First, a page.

Deflation of Private Equity Bubble

The private equity sector has enjoyed the best conditions in its history. That fits with an epic top.

Back in May, Carlyle Group LP co-founder David Rubenstein said, “it’s easier to raise money than at anytime I have been in the business over the past 30 years or so.” Billionaire Rubenstein has a talk-show where his guests regularly include other billionaires from the private equity sector. So flush is the sector that a common complaint over the past couple of years is that firms have too much capital to know what to do with. There’s too much money and not enough deals. Nevertheless, that hasn’t stopped some firms from trying to gobble up as much as possible. Blackstone recently announced that, having seen its assets grow from $400 thousand in 1985 to $439 billion today — a one-million-fold increase (let that sink in) — it is shooting for $1 trillion in the next eight or more years (big deal, that’s two-fold, aka chump change!).

The bubble in private equity has been fueled by the excess liquidity and credit created as a result of the extraordinary period of monetary policy known as Quantitative Easing (QE). However, the inflation of the money supply brought about by QE inevitably leads to its subsequent deflation. Ironically, it has been the positive trend in social mood over the past nine years that has given the authorities the confidence to start taking away liquidity, aka Quantitative Tightening (QT),  just at the time when mood is turning negative. Indeed, Elliott Wave analysis of private equity shares leads to the conclusion that the cycle is near a peak.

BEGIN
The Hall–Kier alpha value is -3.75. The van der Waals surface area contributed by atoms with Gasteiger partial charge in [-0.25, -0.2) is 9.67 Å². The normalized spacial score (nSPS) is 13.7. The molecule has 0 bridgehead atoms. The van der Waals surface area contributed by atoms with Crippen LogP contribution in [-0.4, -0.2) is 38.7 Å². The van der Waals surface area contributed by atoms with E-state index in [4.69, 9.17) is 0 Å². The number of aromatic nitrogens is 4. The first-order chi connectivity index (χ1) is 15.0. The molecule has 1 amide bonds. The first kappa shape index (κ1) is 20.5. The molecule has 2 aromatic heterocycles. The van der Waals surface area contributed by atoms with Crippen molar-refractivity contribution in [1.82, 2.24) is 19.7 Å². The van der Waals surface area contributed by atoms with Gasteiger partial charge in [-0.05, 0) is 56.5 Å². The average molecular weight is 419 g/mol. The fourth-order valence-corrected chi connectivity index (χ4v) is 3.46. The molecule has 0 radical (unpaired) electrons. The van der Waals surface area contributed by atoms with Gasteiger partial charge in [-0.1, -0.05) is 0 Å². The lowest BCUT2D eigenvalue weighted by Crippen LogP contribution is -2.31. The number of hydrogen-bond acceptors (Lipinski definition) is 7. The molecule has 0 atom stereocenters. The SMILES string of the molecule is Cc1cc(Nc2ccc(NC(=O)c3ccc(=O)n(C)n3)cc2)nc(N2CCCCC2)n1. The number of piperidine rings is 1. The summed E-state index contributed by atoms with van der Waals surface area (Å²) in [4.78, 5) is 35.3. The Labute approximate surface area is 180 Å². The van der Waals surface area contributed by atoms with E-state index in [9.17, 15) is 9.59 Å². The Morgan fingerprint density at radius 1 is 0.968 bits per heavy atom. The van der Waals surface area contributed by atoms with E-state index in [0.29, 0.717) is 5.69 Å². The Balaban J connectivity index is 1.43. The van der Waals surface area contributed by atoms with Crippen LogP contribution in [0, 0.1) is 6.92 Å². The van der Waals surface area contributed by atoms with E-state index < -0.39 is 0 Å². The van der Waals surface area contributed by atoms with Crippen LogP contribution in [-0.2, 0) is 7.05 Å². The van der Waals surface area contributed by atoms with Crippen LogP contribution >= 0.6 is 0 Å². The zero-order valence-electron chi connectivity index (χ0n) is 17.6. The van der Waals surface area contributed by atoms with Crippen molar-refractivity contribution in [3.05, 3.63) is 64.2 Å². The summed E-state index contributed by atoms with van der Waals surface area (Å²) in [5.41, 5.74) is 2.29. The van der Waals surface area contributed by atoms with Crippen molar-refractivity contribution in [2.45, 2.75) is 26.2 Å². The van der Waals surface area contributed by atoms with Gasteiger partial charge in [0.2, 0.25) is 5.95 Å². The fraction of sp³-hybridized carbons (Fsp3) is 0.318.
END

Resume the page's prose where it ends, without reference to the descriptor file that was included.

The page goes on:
Our chart shows the share price of private equity leader Blackstone Group. The wave structure counts well as nearing the completion of an advance in five Primary degree waves since 2009. What we find particularly interesting is that the fifth wave (circled) is shallower than the third, as fifth waves often are when momentum starts fading from the trend. Also, this fifth wave is so weak that it may not even have the strength to make it past the end of wave 3 (circled) — a truncated fifth, which often occurs after a particularly strong third. Finally, note that the final movement of the Primary fifth wave looks to be developing as an ending diagonal. That’s a clue pointing to the probability of a very sharp initial decline when Blackstone turns down. Coupled with the ending diagonal, it’s about as bearish a profile as one can get.

According to this analysis, the private equity bubble is about to burst.